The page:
The Forsyth County Cervical Cancer Prevention Project was a 5 year National Cancer Institute-funded community-based public health education program implemented to address the problem of excess mortality from cervical cancer among black women in Forsyth County, North Carolina. The intervention was a community-based public health education program that included mass media, direct education workshops, and provision of education on cervical cancer and screening to health care providers. The intervention was implemented from November 1988 to September 1991. Evaluation of the community intervention used a quasi-experimental design, with Forsyth County, North Carolina, receiving the program and Durham County, North Carolina, serving as the control. Comparison of pre- and post-intervention telephone survey data revealed that, overall, awareness of cervical cancer and the Pap smear increased. Knowledge, attitudes and behaviors showed little change, considering those interviewed in aggregate. Among women defined as high-risk (elderly, low socioeconomic status, public health clinic patients and/or those who do not receive regular care), a significant trend toward greater participation in screening was detected for the 6 month period following the intervention. These results suggest that awareness of cervical cancer can be increased by public health education, but that the additional attention coming to patients through the actions of health care providers and health care delivery systems may supply the additional input needed to produce behavior change.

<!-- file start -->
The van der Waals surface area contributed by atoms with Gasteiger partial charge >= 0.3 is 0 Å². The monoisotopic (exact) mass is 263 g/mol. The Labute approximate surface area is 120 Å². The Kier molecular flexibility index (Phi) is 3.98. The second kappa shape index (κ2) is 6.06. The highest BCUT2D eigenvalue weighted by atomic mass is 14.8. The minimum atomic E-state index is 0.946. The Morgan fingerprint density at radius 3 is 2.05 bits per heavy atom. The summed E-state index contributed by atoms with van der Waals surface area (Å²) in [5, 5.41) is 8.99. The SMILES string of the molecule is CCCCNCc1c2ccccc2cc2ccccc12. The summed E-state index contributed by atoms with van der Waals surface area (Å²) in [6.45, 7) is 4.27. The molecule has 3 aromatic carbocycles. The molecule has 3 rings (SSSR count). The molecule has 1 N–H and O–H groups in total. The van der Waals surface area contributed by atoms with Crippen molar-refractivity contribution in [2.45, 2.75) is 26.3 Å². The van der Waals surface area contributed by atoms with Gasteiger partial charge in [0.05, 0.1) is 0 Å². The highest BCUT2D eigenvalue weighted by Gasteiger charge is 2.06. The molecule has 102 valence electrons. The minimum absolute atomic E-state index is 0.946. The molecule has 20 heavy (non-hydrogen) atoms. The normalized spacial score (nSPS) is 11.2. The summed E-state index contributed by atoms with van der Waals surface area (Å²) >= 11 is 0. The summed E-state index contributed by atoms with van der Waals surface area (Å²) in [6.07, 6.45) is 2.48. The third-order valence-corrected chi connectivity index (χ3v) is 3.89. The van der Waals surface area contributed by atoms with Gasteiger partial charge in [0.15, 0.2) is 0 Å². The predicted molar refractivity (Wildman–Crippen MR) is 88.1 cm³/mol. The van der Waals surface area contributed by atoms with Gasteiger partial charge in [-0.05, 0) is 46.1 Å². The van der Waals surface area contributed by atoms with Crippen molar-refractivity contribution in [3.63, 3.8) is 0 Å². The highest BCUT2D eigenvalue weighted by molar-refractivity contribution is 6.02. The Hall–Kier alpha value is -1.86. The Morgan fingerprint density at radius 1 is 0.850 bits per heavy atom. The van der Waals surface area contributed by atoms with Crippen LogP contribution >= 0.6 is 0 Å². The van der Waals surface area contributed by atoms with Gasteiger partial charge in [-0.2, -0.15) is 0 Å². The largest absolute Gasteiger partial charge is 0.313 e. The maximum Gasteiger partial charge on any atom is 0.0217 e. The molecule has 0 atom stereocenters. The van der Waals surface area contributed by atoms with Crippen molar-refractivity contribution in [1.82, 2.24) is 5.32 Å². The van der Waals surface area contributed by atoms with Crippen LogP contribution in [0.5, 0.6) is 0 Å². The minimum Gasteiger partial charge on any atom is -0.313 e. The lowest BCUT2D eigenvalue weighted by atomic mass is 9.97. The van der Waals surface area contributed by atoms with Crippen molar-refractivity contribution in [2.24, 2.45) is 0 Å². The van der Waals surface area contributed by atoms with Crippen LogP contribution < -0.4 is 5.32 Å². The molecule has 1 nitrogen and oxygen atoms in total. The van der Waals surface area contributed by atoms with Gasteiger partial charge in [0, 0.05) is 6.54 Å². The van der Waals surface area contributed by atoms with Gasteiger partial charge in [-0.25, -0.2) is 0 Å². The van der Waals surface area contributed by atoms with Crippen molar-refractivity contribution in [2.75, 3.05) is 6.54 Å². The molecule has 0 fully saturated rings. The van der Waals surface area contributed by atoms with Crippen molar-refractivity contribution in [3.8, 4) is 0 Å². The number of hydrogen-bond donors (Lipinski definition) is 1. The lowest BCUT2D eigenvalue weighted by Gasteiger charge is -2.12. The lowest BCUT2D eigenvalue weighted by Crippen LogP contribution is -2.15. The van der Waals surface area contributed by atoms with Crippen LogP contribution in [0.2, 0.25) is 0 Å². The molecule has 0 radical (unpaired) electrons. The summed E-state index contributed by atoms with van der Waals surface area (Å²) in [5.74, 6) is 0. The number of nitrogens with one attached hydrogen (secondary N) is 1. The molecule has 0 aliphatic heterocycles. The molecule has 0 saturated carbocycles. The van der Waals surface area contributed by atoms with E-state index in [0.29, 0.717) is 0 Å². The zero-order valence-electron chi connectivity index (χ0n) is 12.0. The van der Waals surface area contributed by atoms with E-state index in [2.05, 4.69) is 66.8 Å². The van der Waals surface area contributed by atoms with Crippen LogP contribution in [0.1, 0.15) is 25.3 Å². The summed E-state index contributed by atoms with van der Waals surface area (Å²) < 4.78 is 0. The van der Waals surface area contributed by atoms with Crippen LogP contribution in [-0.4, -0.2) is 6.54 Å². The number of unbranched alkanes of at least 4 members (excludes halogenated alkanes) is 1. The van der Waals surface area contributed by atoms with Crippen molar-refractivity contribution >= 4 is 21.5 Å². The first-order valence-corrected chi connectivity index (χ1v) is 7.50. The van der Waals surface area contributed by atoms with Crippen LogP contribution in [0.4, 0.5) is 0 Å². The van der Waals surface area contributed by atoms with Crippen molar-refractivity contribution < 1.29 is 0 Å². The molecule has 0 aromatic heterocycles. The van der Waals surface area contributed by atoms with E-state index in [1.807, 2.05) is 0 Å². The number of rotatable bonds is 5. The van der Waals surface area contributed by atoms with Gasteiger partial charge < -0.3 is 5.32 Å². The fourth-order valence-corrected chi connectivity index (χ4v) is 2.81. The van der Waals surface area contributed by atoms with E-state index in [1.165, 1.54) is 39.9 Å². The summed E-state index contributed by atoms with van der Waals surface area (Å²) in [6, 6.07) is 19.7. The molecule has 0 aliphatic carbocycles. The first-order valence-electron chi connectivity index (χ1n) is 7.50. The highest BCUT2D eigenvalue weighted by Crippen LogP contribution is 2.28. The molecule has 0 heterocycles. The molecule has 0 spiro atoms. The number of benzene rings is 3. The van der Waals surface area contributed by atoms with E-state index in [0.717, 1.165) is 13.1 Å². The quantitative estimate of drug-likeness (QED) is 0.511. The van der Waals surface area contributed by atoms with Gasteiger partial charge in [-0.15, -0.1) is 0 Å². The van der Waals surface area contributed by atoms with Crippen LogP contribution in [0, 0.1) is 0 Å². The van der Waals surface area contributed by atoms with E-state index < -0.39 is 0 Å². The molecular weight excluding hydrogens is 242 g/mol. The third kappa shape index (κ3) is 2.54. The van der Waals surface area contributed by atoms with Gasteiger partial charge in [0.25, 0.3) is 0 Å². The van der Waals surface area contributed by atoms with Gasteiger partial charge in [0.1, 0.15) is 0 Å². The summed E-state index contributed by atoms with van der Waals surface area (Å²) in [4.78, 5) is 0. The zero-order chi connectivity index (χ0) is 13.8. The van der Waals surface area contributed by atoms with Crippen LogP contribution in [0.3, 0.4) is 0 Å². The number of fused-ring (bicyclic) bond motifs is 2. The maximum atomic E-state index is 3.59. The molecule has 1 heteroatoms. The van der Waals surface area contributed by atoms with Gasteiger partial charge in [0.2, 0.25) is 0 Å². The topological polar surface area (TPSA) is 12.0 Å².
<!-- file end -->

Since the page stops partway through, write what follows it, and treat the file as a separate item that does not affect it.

|Number of pages||10|
|Journal||Health Education Research|
|State||Published - Dec 1994|
Bibliographical noteFunding Information:
This study was supported by the National Cancer Institute, contract no. NCI-NOl-CN-65034.
ASJC Scopus subject areas
- Public Health, Environmental and Occupational Health